Brussels giveth, Brussels taketh away, to borrow a phrase; just as B2B marketers were cheered by the European Commission’s change of heart in the ePrivacy Directive shake-up, plans to overhaul laws governing cookies have sparked a new warning.
Since 2012, online businesses have been forced to flag up to users what cookies are being placed on their machines, and while many have used static text, the majority still run pop-up windows to seek consent.
The Commission has now proposed simpler rules so Internet users do not have to click on a banner every time they visit a website, a move which Brussels chiefs claim will put consumers more in control of their settings. The proposals follow a campaign, backed by the UK Information Commissioner’s Office, to scrap the current system.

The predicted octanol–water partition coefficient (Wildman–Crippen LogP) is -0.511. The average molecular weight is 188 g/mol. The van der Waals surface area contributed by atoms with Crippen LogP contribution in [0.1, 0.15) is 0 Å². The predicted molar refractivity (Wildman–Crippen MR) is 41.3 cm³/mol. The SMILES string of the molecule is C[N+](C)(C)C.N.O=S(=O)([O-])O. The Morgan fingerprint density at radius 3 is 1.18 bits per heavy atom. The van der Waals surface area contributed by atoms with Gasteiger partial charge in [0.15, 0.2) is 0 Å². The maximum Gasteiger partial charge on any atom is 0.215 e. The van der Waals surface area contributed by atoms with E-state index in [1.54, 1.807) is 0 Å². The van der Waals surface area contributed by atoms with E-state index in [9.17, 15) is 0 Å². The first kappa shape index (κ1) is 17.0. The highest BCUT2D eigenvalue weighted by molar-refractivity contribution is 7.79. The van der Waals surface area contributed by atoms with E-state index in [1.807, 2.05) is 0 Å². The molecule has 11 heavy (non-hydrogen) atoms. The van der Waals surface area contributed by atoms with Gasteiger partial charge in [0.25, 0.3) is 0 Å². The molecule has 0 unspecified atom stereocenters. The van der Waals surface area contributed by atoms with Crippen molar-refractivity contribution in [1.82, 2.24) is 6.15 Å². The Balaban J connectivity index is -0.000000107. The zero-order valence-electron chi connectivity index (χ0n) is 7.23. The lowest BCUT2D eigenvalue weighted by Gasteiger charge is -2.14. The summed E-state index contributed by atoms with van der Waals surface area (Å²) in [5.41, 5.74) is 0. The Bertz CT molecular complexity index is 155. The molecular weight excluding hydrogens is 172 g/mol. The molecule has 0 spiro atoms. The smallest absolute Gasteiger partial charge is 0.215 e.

Under the new plans, websites could read the cookie preferences set in users’ browsers, similar to those which record browser history or website hits.
However, the digital industry has claimed the changes could have a serious impact on the online advertising market, warning that users may have to set their preferences for every app and on every device they use. Also email services, such as Gmail and Hotmail, would not be able to scan emails to serve targeted ads without users’ explicit permission.
“People who thought cookie banners were annoying, will be disappointed to hear that things won’t get better,” said Townsend Feehan, chief executive of IAB Europe.
Meanwhile, Computer & Communications Industry Association chief James Waterworth added: “The banners are certainly annoying. The question is whether they come up with something that’s better or worse. If this is done wrong and it’s much harder to obtain permission, then it could have a serious impact on ad-funded services.”
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